The great machines of our technological age produce some very powerful entertainment. Today’s typical teenager, raised on Sesame Street, Saturday morning cartoons, commercials, and now MTV, has been treated to an impressive display of technological images, all moving at an incredible speed before his or her mesmerized eyes. And this is just the beginning. Already we are fast-forwarding to a whole new world with an even better show.
The next step is what is called Virtual Reality. This electronically created experience “tricks” one’s brain into thinking it is in a real three-dimensional place. Instead of merely watching images on a screen, one now enters the world of images.
Already there is talk of fascinating applications of this new entertainment supermachine, including virtual rock concerts, virtual war games, and virtual sex. And, given the current culture, is there any doubt that few limits (if any) will restrain those applications? After all, the new, powerful technologies do not improve human nature; they merely magnify the depths of the human heart.
What would evangelicals do if they had Virtual Reality at their fingertips? It’s a troublesome question. American evangelicals have had a long, well-documented love affair with technological progress. We’ve married the Great Commission to the great machines with the oft-repeated blessing, “The message doesn’t change, merely the method.” Believing that the old, old story can be told equally well in any new, new medium, evangelicals have excelled at delivering the message in culturally relevant forms.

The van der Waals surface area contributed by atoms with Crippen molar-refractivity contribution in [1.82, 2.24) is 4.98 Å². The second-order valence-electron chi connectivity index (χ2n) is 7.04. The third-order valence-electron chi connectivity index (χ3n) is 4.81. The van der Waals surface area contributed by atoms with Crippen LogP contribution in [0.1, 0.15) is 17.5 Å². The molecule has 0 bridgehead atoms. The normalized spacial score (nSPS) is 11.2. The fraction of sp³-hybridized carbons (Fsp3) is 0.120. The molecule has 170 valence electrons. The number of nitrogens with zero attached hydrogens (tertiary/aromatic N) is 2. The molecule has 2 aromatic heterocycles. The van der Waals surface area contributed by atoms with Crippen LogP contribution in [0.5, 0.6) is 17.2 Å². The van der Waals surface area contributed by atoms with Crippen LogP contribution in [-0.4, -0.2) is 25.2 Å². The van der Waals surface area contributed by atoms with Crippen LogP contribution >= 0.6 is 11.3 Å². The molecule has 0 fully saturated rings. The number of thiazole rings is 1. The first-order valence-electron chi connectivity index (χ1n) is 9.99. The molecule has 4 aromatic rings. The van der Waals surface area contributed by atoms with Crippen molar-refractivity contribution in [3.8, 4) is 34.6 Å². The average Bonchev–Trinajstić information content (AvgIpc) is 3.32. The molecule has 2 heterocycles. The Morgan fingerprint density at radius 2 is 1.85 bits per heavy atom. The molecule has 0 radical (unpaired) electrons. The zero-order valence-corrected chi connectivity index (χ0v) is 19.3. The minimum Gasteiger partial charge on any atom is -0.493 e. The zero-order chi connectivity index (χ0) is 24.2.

There are many reasons for evangelicalism’s technological optimism. More than a few historians have noted the strength of the bond between American culture and our expression of the Christian faith. The strands of that bond include a deep commitment to individualism, a depreciation of history and tradition, and a tendency toward popularization and anti-intellectualism. Combine these forces with the essentially free-market orientation of our vast empire of parachurch ministries and publishers, and the result is an innovative, entrepreneurial spirit. New, market-driven expressions of the faith thrive in this environment.
Today, evangelical enterprises are working overtime to keep in step with the visually dominated, fast-paced, technological times. We have Nintendo-like Bible adventure video games, cartoon versions of Jesus’ parables, music videos showing Satan and his demons being shot down in a Western-style gunfight, and Jesus as the leather-jacketed leader of a Christian street gang.
All these phenomena should compel us to examine more closely our enthusiasm for the electronic gospel. Why do we so naively assume that these powerful new media are really neutral conveyers of our cherished timeless truths? It is time to ask not just the usual “Will the technology reach more people?” but more importantly, “What message will actually get through?”
In fact, the new forms of communication are increasingly biased against a “message” at all (in the sense of communicating rationally understood content). The dominant media today form a funnel, allowing only the visually stimulating, emotionally exciting, and lightning-paced to reach us. But evangelicals seem unaware that when a particular medium follows its own strengths, it necessarily shapes and molds what is communicated.
One might attempt to fight the medium by producing content-heavy lectures on television, but that’s “bad television” and it won’t survive. Boring video games won’t sell. In the end, the medium calls the shots.
We would like to believe, of course, that the technology itself is neutral, able to be used for good or ill. But this neutrality is true only in the most limited of moralistic senses. To plug in Bible stories to replace pornography ignores the similar structure of the experiences. The shifts toward the new, the fast, the exciting — these are not neutral biases. They change the very way we live and relate and understand. The fact is, the electronic media have been remaking our message for some time.